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Christine Jones v. California Department of Corrections

UNITED STATES DISTRICT COURT EASTERN DISTRICT OF CALIFORNIA


March 15, 2011

CHRISTINE JONES,
PLAINTIFFS,
v.
CALIFORNIA DEPARTMENT OF CORRECTIONS, ET AL.,
DEFENDANTS.

FINDINGS AND RECOMMENDATIONS RECOMMENDING DISMISSAL OF ACTION,WITH PREJUDICE, FOR FAILURE TO STATE A CLAIM THIRTY-DAY DEADLINE (ECF No. 14)

I. Screening Requirement

Plaintiff Christine Jones ("Plaintiff") is proceeding pro se and in forma pauperis in this civil rights action pursuant to 42 U.S.C. § 1983. Currently pending before the Court is the second amended complaint, filed March 2, 2011.

The Court is required to screen complaints brought by prisoners seeking relief against a governmental entity or officer or employee of a governmental entity. 28 U.S.C. § 1915A(a). The Court must dismiss a complaint or portion thereof if the prisoner has raised claims that are legally "frivolous or malicious," that "fails to state a claim on which relief may be granted," or that "seeks monetary relief against a defendant who is immune from such relief." 28 U.S.C. § 1915(e)(2)(B).

In determining whether a complaint states a claim, the Court looks to the pleading standard under Federal Rule of Civil Procedure 8(a). Under Rule 8(a), a complaint must contain "a short and plain statement of the claim showing that the pleader is entitled to relief." Fed. R. Civ. P. 8(a)(2). "[T]he pleading standard Rule 8 announces does not require 'detailed factual allegations,' but it demands more than an unadorned, the-defendant-unlawfully-harmed-me accusation." Ashcroft v. Iqbal, 129 S. Ct. 1937, 1949 (2009) (quoting Bell Atlantic Corp. v. Twombly, 550 U.S. 554, 555 (2007)).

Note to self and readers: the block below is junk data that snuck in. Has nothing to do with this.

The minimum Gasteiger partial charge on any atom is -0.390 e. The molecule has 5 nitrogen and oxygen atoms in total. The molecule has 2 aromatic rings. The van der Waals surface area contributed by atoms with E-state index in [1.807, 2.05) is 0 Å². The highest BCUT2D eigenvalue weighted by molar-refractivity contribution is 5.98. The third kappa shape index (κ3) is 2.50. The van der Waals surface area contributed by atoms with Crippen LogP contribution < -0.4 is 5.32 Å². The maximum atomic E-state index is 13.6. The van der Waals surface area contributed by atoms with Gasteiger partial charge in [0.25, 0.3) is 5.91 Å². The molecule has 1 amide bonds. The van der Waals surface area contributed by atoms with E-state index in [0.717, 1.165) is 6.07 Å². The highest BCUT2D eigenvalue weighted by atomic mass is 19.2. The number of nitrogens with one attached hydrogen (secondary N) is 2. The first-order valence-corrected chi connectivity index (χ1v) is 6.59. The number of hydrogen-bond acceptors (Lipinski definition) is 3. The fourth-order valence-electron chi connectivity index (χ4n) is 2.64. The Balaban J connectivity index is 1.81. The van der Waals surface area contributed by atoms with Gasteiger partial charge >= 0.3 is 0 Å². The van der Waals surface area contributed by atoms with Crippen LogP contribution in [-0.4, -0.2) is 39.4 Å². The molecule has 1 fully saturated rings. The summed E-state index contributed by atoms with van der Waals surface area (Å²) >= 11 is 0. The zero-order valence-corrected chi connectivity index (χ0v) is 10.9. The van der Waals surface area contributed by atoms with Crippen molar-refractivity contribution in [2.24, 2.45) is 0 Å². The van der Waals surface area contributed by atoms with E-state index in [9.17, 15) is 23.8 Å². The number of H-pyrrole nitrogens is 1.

Under section 1983, Plaintiff must demonstrate that each defendant personally participated in the deprivation of his rights. Jones v. Williams, 297 F.3d 930, 934 (9th Cir. 2002). This requires the presentation of factual allegations sufficient to state a plausible claim for relief. Iqbal, 129 S. Ct. at 1949-50; Moss v. U.S. Secret Service, 572 F.3d 962, 969 (9th Cir. 2009). "[A] complaint [that] pleads facts that are 'merely consistent with' a defendant's liability . . . 'stops short of the line between possibility and plausibility of entitlement to relief.'" Iqbal, 129 S. Ct. at 1949 (quoting Twombly, 550 U.S. at 557). Further, although a court must accept as true all factual allegations contained in a complaint, a court need not accept a plaintiff's legal conclusions as true. Iqbal, 129 S. Ct. at 1949. "Threadbare recitals of the elements of a cause of action, supported by mere conclusory statements, do not suffice." Id. (quoting Twombly, 550 U.S. at 555).

II. Complaint Allegations

Plaintiff brings this action against Defendants Kenneth Clark, James Tilton, Couch, and two unknown police officers ("Does") alleging that she was arrested and her property was searched in violation of the Fourth and Fourteenth Amendments. Additionally prison officials failed to provide her with a written notice of termination of the visit in violation of Cal. Code of Regs. tit 15, § 3179.